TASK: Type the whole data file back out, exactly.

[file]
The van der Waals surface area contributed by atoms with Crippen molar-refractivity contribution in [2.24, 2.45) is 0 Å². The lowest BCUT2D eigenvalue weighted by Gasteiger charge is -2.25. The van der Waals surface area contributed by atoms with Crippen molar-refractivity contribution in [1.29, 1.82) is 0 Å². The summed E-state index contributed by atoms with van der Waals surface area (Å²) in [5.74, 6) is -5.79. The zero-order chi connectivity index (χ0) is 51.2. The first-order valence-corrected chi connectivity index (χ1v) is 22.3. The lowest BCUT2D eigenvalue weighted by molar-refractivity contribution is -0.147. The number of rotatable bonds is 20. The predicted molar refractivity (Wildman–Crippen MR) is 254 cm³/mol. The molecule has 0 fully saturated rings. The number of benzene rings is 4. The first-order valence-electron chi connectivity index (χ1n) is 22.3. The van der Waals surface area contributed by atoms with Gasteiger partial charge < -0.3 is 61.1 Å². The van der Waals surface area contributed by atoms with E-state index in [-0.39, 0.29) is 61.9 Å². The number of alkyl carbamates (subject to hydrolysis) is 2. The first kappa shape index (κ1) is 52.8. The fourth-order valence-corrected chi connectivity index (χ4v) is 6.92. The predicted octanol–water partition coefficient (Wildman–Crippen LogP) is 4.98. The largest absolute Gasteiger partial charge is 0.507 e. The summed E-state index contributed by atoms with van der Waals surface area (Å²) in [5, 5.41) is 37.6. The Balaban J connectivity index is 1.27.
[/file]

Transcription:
The van der Waals surface area contributed by atoms with Crippen molar-refractivity contribution in [2.24, 2.45) is 0 Å². The lowest BCUT2D eigenvalue weighted by Gasteiger charge is -2.25. The van der Waals surface area contributed by atoms with Crippen molar-refractivity contribution in [1.29, 1.82) is 0 Å². The summed E-state index contributed by atoms with van der Waals surface area (Å²) in [5.74, 6) is -5.79. The zero-order chi connectivity index (χ0) is 51.2. The first-order valence-corrected chi connectivity index (χ1v) is 22.3. The lowest BCUT2D eigenvalue weighted by molar-refractivity contribution is -0.147. The number of rotatable bonds is 20. The predicted molar refractivity (Wildman–Crippen MR) is 254 cm³/mol. The molecule has 0 fully saturated rings. The number of benzene rings is 4. The first-order valence-electron chi connectivity index (χ1n) is 22.3. The van der Waals surface area contributed by atoms with Gasteiger partial charge < -0.3 is 61.1 Å². The van der Waals surface area contributed by atoms with E-state index in [-0.39, 0.29) is 61.9 Å². The number of alkyl carbamates (subject to hydrolysis) is 2. The first kappa shape index (κ1) is 52.8. The fourth-order valence-corrected chi connectivity index (χ4v) is 6.92. The predicted octanol–water partition coefficient (Wildman–Crippen LogP) is 4.98. The largest absolute Gasteiger partial charge is 0.507 e. The summed E-state index contributed by atoms with van der Waals surface area (Å²) in [5, 5.41) is 37.6. The Balaban J connectivity index is 1.27.